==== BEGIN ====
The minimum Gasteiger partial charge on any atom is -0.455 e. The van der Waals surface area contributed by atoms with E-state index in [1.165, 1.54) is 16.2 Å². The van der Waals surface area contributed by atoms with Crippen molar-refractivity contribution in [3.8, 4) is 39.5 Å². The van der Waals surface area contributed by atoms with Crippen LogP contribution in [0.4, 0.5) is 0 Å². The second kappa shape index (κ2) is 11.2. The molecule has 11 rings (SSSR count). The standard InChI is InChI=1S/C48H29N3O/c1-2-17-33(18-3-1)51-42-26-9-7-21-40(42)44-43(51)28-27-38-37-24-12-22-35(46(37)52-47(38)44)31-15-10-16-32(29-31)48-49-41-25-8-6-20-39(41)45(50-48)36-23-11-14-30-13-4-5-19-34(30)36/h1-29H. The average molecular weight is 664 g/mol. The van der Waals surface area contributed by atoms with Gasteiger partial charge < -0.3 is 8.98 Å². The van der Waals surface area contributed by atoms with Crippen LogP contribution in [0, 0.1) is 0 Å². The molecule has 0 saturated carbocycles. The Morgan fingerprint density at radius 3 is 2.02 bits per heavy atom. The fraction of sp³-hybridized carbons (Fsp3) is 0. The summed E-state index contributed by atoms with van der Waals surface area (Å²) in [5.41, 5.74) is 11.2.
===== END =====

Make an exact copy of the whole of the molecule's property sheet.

The minimum Gasteiger partial charge on any atom is -0.455 e. The van der Waals surface area contributed by atoms with E-state index in [1.165, 1.54) is 16.2 Å². The van der Waals surface area contributed by atoms with Crippen molar-refractivity contribution in [3.8, 4) is 39.5 Å². The van der Waals surface area contributed by atoms with Crippen LogP contribution in [0.4, 0.5) is 0 Å². The second kappa shape index (κ2) is 11.2. The molecule has 11 rings (SSSR count). The standard InChI is InChI=1S/C48H29N3O/c1-2-17-33(18-3-1)51-42-26-9-7-21-40(42)44-43(51)28-27-38-37-24-12-22-35(46(37)52-47(38)44)31-15-10-16-32(29-31)48-49-41-25-8-6-20-39(41)45(50-48)36-23-11-14-30-13-4-5-19-34(30)36/h1-29H. The average molecular weight is 664 g/mol. The van der Waals surface area contributed by atoms with Gasteiger partial charge < -0.3 is 8.98 Å². The van der Waals surface area contributed by atoms with Crippen LogP contribution in [0, 0.1) is 0 Å². The molecule has 0 saturated carbocycles. The Morgan fingerprint density at radius 3 is 2.02 bits per heavy atom. The fraction of sp³-hybridized carbons (Fsp3) is 0. The summed E-state index contributed by atoms with van der Waals surface area (Å²) in [5.41, 5.74) is 11.2.